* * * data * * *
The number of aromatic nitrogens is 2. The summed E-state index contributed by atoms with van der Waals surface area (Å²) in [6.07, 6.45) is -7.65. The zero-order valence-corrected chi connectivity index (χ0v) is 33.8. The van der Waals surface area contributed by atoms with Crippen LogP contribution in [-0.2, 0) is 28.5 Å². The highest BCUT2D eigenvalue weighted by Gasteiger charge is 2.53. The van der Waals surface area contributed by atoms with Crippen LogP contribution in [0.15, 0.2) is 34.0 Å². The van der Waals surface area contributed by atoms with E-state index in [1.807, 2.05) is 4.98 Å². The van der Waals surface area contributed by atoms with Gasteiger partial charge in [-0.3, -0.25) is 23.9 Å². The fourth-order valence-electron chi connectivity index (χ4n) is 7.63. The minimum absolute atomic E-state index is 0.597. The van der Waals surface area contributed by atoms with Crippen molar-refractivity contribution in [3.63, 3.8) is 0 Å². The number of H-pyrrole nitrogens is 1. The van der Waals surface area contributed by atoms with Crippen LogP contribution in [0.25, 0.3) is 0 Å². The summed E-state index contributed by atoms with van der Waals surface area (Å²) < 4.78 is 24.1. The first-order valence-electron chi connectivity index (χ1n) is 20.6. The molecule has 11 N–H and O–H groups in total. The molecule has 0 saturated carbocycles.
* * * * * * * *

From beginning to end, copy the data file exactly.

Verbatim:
The number of aromatic nitrogens is 2. The summed E-state index contributed by atoms with van der Waals surface area (Å²) in [6.07, 6.45) is -7.65. The zero-order valence-corrected chi connectivity index (χ0v) is 33.8. The van der Waals surface area contributed by atoms with Crippen LogP contribution in [-0.2, 0) is 28.5 Å². The highest BCUT2D eigenvalue weighted by Gasteiger charge is 2.53. The van der Waals surface area contributed by atoms with Crippen LogP contribution in [0.15, 0.2) is 34.0 Å². The van der Waals surface area contributed by atoms with E-state index in [1.807, 2.05) is 4.98 Å². The van der Waals surface area contributed by atoms with Gasteiger partial charge in [-0.3, -0.25) is 23.9 Å². The fourth-order valence-electron chi connectivity index (χ4n) is 7.63. The minimum absolute atomic E-state index is 0.597. The van der Waals surface area contributed by atoms with Crippen molar-refractivity contribution in [3.63, 3.8) is 0 Å². The number of H-pyrrole nitrogens is 1. The van der Waals surface area contributed by atoms with Crippen LogP contribution in [0.25, 0.3) is 0 Å². The summed E-state index contributed by atoms with van der Waals surface area (Å²) < 4.78 is 24.1. The first-order valence-electron chi connectivity index (χ1n) is 20.6. The molecule has 11 N–H and O–H groups in total. The molecule has 0 saturated carbocycles.